Tag Archives | Paleo

Plant Based Protein

The goal of this post is to address a question that I receive frequently when people find out that I don’t eat meat: “How do you get enough protein?”

Plant Based Proteins Vegan Gluten-Free Vegetarian Paleo-Friendly

{A Food Centric Life – Guide to Plant-Based Protein}

While I am personally of the camp that believes Americans consume too much of the wrong kinds of protein, I will avoid lecturing on the topic and instead provide you with suggestions for some healthy, easily digestible, protein-rich foods that don’t center around animal products.

For comparison’s sake I’ve included a few common animal products in the plant based protein chart below as well. All of these statistics are based on a 100 gram serving size:

Food Protein (g) Cholesterol mg Total Fat (g) Iron (mg) Fiber (g) Energy kcal
Turkey: roasted 29.90 69.00 7.41 1.35 0.00 157.00
Ground beef: broiled (75% lean) 25.56 89.00 18.72 2.37 0.00 278.00
Tuna: in water, drained 25.51 30.00 0.82 1.53 0.00 116.00
Chicken: roasted w/out skin 23.97 76.00 13.39 1.26 0.00 223.00
Egg, hard-boiled 12.58 373.00 10.61 1.19 0.00 155.00
Food Protein (g) Cholesterol mg Total Fat (g) Iron (mg) Fiber (g) Energy kcal
Kidney beans 23.58 0.00 0.83 8.20 24.90 333.00
Almonds: raw 21.22 0.00 49.42 3.72 12.20 575.00
Almond butter: w/ salt 20.96 0.00 55.50 3.49 10.30 614.00
Sunflower seeds: dry roasted w/out salt 19.33 0.00 49.80 3.80 11.10 582.00
Chickpeas 19.30 0.00 6.04 6.24 17.40 364.00
Flaxseed 18.29 0.00 42.16 5.73 27.30 534.00
Cashews: raw 18.22 0.00 43.85 6.68 3.30 553.00
Tempeh: cooked 18.19 0.00 11.38 2.13 10.00 196.00
Oats 16.89 0.00 6.90 4.72 10.60 389.00
Lentils: boiled w/out salt 9.02 0.00 0.38 3.33 7.90 116.00
Black beans: boiled w/out salt 8.86 0.00 0.54 2.10 8.70 132.00
Hummus: commercial 7.90 0.00 21.13 2.44 6.00 166.00
Tofu: Silken, firm 6.90 0.00 2.73 1.03 1.00 62.00
Quinoa: cooked 4.40 0.00 1.92 1.49 2.80 120.00
Kale: raw 3.30 0.00 0.70 1.70 2.00 50.00
Sweet potato: baked w/skin & no salt 2.01 0.00 0.15 0.69 3.30 90.00
Avocado: raw, California 1.96 0.00 15.41 0.61 6.80 167.00

I’d like to call your attention to a few noticeable discrepancies in the nutritional values of the first and second groups of foods.

First, you will see that plant-based foods contain no cholesterol while animal-based foods do. Cholesterol is necessary for a variety of bodily functions, including the production of hormones and cell membranes. Luckily for us, healthy livers produce enough cholesterol so that these functions can be carried out. It should be noted however that the high intake of dietary cholesterol (i.e. the cholesterol in the first group of foods) can lead to heart disease, stroke, type II diabetes, and high blood pressure.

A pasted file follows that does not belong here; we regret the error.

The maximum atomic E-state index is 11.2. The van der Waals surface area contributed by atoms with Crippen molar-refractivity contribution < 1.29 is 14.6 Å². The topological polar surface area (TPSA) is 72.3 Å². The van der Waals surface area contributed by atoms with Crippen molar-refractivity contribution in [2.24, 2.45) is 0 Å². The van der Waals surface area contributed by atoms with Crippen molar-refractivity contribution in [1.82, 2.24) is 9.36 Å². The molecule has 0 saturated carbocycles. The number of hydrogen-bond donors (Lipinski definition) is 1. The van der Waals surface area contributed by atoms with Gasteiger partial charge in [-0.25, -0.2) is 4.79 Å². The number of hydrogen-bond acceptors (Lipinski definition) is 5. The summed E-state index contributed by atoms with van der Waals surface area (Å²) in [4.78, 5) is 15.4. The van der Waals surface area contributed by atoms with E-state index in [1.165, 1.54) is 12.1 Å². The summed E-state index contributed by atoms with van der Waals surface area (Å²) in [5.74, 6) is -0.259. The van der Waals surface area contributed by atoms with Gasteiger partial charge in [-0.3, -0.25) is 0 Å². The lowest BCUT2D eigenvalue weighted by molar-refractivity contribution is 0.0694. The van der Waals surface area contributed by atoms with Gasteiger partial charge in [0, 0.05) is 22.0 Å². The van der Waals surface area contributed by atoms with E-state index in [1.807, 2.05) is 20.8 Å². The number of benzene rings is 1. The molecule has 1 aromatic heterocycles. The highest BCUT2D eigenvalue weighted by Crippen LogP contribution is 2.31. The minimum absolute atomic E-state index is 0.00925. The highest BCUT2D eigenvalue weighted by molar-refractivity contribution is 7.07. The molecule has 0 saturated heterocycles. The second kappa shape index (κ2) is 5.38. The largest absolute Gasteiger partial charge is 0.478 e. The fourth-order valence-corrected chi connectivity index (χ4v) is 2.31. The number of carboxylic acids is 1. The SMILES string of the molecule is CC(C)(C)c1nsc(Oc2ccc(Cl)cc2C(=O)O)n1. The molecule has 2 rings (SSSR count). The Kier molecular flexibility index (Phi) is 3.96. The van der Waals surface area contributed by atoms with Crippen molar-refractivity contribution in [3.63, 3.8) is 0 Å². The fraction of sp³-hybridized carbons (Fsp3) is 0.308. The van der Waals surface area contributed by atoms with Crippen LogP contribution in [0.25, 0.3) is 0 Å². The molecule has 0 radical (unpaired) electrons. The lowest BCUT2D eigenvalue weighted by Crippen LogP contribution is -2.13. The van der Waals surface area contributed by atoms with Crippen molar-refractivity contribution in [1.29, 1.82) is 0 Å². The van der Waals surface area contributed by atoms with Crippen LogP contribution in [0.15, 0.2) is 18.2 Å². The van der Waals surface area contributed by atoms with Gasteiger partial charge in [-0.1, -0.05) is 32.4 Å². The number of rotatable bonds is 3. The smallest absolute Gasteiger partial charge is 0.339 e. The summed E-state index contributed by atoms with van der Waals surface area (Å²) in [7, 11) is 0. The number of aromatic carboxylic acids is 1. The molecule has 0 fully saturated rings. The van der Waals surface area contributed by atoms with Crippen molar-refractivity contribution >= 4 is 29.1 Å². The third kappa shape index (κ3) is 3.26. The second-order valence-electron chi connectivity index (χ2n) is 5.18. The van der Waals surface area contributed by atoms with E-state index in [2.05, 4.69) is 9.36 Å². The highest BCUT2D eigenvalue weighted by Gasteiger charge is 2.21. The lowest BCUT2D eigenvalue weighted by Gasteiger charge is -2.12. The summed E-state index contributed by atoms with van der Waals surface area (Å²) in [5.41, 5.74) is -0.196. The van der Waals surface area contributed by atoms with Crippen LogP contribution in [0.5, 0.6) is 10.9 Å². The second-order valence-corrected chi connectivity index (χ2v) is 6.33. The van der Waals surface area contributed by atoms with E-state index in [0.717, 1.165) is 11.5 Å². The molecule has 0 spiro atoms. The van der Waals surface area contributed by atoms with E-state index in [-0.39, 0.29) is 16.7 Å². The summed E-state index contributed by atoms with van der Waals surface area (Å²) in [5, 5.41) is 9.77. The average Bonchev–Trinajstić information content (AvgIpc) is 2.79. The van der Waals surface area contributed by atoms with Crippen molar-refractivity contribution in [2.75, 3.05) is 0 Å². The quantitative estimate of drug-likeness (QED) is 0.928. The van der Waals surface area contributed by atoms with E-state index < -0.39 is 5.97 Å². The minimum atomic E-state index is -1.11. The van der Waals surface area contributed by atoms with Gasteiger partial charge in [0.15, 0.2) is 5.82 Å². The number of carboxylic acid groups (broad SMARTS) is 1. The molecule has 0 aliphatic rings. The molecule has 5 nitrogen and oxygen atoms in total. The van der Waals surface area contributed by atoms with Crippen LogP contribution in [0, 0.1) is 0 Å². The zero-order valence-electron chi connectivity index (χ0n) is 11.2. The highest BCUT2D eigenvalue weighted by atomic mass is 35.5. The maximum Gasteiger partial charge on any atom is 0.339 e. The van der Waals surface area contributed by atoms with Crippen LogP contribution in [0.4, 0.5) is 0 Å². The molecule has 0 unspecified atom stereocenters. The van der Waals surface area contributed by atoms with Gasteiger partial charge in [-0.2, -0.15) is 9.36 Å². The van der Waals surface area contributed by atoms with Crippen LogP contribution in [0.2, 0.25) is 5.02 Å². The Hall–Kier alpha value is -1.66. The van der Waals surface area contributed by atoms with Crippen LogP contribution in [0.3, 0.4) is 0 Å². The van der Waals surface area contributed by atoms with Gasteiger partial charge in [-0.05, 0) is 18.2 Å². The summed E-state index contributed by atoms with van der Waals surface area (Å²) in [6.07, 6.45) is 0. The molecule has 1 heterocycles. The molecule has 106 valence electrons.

Second, the animal products listed above contain no dietary fiber, which keeps your GI Tract running smoothly and is necessary to maintain a healthy diet. This is a great post from Gena at Choosing Raw on intestinal distress, treating IBS, and the differences between soluble and insoluble fiber. It’s graphic but incredibly educational if you’re interested in how dietary fiber affects your body.

Third, notice the difference in the amounts of iron in these foods. Our bodies need iron to help with oxygen transportation and the regulation and differentiation of cell growth. If any of you have ever taken an iron supplement you know how incredibly hard it is on the body to digest iron in that format, so eating iron-rich foods is by far the superior way to get the required amounts in your diet.

The act of digesting food puts stress on your system – It takes effort for your body to break down the foods you consume so that the nutrients can be readily absorbed by the body. Simply put, plant-based foods require that you waste expend less energy to digest them, meaning the you: (1) Stress your body less, and (2) Have more energy to utilize after digestion. Even taking just a weekend off from the consumption of animal products can give your system a much-needed rest.

If you’re interested in learning more about this topic I highly recommend that you pick up Brendan Braizer’s Thrive Diet. While the title of this book contains the word “diet” that is somewhat misleading. Mr. Braizer was a professional triathlete and spent 15 years studying how the foods he consumed affected his life and his athletic performance, ultimately determining that a plant-based, high raw diet resulted in the optimum results.

This isn’t a diet that you go on to fit into your skinny jeans, this is a lifestyle change that you commit to so that you’ll never need a cup of coffee in the morning to wake up or a dose of sugar in the afternoon to keep your eyelids from drooping.

Please note that I am not a healthcare professional and that my comments, suggestions and thoughts are based on personal research and experience only. Prior to making any drastic changes to your diet you should consult a physician, especially if you suffer from illnesses or allergies which may be affected by nutrition.

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Community Sponsored Agriculture – CSA

Today I would like to discuss a topic with you that is very close to my heart – And my refrigerator – Community Sponsored Agriculture (CSAs).